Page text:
This post is prompted by a twitter exchange some time ago between Adam Posen, Noah Smith and myself over the ‘merit’ of microfoundations. [Here’s a storify recap]. And that in turn by the fall-out from the events at the Federal Reserve Bank of Minneapolis, where Naranya Kocherlakota [former microfounding whizz] has begun to push out senior advisors and research economists, including Pat Kehoe and Ellen McGratten. But this debate will be familiar to those following econ blogs for longer than that. It’s tangentially related to the controversy in the UK over how economics should be taught, fuelled by the student campaign group at Manchester University, and by the initiative led by Wendy Carlin at UCL to reform the curriculum. And it probably surfaces whenever a few economists have a beer and talk shop.
In this twitter exchange, Adam Posen said ‘microfoundations are without merit’. Noah challenged me to substantiate my claim that they do have merit.
The merit in any economic thinking or knowledge must lie in it at some point producing an insight, a prediction, a prediction of the consequence of a policy action, that helps someone, or a government, or a society to make their lives better.
Microfounded models are models which tell an explicit story about what the people, firms, and large agents in a model do, and why. What do they want to achieve, what constraints do they face in going about it? My own position is that these are the ONLY models that have anything genuinely economic to say about anything. It’s contestable whether they have any merit or not.
The early microfoundations project was about pointing out the unreliability of pre-microfoundations models, sometimes known as ‘Cowles Commission’ models, after one of the research centres that sponsored such a model. These were models that were long lists of equations for economic aggregates built out of stories economists had that linked some of these aggregates together [like ‘people tend to consume something, plus something else times disposable income’ – the consumption function]. This contribution [crystallised in Lucas’ 1976 ‘Critique’] was to note that if policy was based on statistical estimates of these guessed-at relationships, when that policy changed, those relationships may change too, invalidating the original policy choice. So the contribution was negative. It was about warning that another way of doing economics did not have as much merit as first thought, and might in fact entail substantial economic costs.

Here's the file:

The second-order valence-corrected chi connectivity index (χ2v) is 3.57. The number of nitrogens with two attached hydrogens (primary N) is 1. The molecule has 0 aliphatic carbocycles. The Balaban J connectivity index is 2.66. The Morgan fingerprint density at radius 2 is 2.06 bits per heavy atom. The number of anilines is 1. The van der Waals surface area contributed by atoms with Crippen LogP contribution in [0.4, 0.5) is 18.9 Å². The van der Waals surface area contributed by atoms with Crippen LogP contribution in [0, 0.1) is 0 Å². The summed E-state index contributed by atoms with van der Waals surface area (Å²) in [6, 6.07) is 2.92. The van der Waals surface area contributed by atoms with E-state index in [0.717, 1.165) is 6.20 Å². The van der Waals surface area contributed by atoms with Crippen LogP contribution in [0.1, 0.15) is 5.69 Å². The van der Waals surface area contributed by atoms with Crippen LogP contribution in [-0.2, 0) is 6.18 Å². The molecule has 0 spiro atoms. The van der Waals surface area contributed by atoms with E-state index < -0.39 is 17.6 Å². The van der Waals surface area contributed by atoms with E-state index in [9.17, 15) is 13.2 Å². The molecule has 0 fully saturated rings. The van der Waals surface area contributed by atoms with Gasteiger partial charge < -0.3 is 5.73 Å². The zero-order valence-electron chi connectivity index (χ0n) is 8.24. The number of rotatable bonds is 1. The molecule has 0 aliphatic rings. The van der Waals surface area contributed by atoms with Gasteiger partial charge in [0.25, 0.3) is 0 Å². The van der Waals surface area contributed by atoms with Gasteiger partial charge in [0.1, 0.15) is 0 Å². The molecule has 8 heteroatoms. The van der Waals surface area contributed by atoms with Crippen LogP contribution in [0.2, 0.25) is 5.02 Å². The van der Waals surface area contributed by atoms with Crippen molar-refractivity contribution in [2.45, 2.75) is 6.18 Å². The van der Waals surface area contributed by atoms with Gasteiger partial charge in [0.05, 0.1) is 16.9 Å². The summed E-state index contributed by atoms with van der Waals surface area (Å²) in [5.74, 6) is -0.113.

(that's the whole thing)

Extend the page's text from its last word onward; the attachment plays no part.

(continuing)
It seems likely to me that this early contribution ‘had merit’. To me, it seems highly probable that major policy mistakes, informed, for example, by the belief that permanently higher inflation might buy permanently lower unemployment, were avoided. I can’t prove it. But there are dozens of empirical papers exploring this same point, in the light of what Lucas said. The evidence there is not entirely on one side. How could it be? But I would say it was decisively tilted in favour of Lucas/Phelps/Friedman’s warning that higher inflation doesn’t get you lower unemployment forever. Here is an example of recent empirical work on this by Luca Benati that concludes that high inflation doesn’t buy permanently lower unemployment.
Pointing at the Lucas Critique doesn’t establish without doubt that microfounded modelling leads to a better world. It suggests that it might. Revealing that there is some probability that high inflation policies will not work, when previously this probability was discounted, has merit. Lucas showed that if the world behaved according to the postulates of a particular micro-founded model, and you didn’t bother with microfoundations, then you would mistakenly infer that you had found causal and stable statistical connections between your instrument and your goal variable, when these would mutate once you used them to inform policy. You might doubt that a microfounded laboratory is a legitimate tool to discover anything. If you don’t accept microfounded models as an interesting laboratory to test out any thought experiment, then you might not care about the Lucas Critique.
Caring about it requires that you accept that something that is true in a possible world (the model) may be informative about the actual one. I think it’s impossible to refute this, unless you know how the real world works. In which case you would of course not bother with the model. To refute it, you’d need to represent the real world, somehow, and show that acting on something that was true in the false word was useless in the real one.